How to Build Strong Team Culture for Offshore Developers?

Corporate culture in distributed team

In this article Iva Kozlovska, Managing Partner at Qubit Labs, shares her experience in building corporate culture in remote development teams.

You will get an idea of what corporate culture in terms of a distributed team, how to create friendly atmosphere among remote developers and which team building activities help to achieve this.

Let’ see!

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Corporate culture is a topical issue nowadays.

Why so?

In the past when all company’s employees shared an office and worked in the same time zone according to the same schedule, fixed norms defined how to build a team culture.

But the forms of cooperation are not stable, and they develop together with technology.

IT industry is the first to adopt new methodologies, and the employees are often allowed to work remotely.

Building a team culture in distributed teams is harder because the team members are not office workers and they don’t have daily face-to-face meetings with their office colleagues.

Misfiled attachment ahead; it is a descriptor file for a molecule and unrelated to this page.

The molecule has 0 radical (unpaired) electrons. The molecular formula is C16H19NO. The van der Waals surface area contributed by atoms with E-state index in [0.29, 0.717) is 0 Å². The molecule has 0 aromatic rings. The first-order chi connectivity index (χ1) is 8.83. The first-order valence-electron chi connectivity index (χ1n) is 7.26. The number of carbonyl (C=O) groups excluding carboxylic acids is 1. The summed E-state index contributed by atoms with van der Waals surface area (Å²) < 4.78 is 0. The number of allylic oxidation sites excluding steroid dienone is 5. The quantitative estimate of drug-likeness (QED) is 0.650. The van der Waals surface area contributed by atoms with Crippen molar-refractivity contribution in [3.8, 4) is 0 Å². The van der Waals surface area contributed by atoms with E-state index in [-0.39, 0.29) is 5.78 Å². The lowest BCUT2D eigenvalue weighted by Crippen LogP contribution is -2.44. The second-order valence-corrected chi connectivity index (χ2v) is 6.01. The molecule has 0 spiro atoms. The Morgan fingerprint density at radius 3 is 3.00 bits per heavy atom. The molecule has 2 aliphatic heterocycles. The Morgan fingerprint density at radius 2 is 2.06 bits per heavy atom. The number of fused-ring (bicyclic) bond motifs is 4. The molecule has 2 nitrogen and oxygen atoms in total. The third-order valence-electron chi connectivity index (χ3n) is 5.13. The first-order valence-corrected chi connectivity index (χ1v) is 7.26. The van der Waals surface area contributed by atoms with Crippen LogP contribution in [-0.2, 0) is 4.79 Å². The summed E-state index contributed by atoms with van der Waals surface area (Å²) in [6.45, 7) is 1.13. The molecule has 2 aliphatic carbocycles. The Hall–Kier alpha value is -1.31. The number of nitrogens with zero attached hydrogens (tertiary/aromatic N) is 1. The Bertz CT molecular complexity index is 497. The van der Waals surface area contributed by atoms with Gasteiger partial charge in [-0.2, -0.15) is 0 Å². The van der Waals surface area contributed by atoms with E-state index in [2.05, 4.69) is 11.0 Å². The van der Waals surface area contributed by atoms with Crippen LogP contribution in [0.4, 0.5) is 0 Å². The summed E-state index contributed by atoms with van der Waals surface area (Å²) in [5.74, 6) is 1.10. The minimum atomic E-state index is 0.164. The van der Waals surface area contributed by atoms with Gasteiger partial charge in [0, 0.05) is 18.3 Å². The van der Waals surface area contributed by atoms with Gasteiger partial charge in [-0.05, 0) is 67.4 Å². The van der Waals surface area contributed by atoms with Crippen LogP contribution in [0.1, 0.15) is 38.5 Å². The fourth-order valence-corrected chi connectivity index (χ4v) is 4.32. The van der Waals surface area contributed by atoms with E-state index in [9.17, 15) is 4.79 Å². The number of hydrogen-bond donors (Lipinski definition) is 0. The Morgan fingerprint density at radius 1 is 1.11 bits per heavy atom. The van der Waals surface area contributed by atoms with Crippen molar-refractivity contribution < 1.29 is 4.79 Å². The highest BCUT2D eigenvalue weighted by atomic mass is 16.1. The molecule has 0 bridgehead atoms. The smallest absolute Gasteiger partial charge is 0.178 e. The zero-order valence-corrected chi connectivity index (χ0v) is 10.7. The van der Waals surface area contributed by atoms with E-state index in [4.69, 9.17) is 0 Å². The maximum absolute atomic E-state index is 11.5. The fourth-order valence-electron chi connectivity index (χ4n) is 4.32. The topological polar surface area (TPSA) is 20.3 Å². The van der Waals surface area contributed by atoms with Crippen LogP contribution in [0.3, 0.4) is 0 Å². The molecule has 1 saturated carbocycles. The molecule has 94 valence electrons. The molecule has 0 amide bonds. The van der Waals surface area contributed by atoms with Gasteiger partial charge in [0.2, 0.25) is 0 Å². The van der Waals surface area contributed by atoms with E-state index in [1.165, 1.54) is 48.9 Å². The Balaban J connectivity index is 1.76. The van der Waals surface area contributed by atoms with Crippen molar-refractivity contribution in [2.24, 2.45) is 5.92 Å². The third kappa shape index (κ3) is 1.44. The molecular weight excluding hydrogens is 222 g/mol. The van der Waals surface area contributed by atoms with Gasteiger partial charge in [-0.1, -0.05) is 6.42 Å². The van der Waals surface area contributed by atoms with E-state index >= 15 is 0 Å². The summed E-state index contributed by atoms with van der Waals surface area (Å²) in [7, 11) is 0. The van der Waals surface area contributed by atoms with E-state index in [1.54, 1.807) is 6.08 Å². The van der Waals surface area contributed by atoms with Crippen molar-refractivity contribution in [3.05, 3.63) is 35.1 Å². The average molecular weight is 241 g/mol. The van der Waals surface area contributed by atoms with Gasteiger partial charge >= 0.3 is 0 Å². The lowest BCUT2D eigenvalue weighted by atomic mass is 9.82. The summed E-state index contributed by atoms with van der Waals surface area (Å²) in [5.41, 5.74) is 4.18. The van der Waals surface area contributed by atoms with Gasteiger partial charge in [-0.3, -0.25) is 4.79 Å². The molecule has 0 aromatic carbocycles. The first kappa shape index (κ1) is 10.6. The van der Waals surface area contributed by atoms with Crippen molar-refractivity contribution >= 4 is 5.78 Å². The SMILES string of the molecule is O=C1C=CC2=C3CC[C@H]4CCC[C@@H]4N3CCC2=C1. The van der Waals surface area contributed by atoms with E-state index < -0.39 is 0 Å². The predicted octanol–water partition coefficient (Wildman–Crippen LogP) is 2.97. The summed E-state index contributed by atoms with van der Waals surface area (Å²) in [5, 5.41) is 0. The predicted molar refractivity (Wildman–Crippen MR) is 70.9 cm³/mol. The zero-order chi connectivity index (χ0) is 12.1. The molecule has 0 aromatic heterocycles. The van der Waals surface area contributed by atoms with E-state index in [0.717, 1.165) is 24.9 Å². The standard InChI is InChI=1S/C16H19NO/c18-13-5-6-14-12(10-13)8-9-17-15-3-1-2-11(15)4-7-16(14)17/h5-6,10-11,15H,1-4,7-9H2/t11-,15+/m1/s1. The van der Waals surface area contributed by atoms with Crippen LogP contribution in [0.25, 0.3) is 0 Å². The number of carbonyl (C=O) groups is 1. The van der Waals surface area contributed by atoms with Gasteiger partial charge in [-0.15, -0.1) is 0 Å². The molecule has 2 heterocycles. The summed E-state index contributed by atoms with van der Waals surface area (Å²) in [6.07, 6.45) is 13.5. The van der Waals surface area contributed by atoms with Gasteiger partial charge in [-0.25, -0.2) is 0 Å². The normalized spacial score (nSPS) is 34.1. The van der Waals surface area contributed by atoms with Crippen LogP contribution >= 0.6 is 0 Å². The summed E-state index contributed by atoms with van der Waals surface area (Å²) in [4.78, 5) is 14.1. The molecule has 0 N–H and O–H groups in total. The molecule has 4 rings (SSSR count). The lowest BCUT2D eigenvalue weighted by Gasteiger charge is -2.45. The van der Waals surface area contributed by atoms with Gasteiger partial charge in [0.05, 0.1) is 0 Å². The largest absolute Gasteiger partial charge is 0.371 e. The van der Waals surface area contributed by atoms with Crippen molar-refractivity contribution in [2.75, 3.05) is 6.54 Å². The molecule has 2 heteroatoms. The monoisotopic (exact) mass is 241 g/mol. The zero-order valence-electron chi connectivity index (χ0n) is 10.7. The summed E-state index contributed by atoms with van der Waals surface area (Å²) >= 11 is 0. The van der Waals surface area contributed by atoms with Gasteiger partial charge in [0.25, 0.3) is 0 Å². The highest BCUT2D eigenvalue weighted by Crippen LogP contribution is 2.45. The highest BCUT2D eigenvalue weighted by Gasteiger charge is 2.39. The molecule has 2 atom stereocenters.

Alternatively, they work in an offshore vendor’s office in a different country as it often happens in case of outsourcing and especially outstaffing.

Modern companies are result-oriented in most of the cases while corporate culture takes second or even lower places in value hierarchy.

But we need to understand the importance of team culture as it helps to achieve employee loyalty and engagement.

Team culture unites all employees into a team of like-minded people who work on achieving the same goal.

Qubit Labs has been providing its services to for more than two years.

We work with various companies from different fields, from startups to enterprises and we’ve noticed their typical mistake.

Often the companies neglect a remote team culture.

To start with, every company has its unique understanding of team culture and how to build it.

As a result, each of them treats and appreciates it differently.

Common understanding of corporate culture will help us realize its importance.

What Is Corporate Culture?

teamwork

Cambridge University defines corporate culture as “the beliefs and ideas that a company has and the way in which they affect how it does business and how its employees behave”.

A merger of two companies might appear disastrous because of discrepancies in building a single team culture.

According to Business Encyclopedia by Shopify “When someone asks an employee what a particular company is like to work for, the answer they get is usually a good summary of that company’s corporate culture.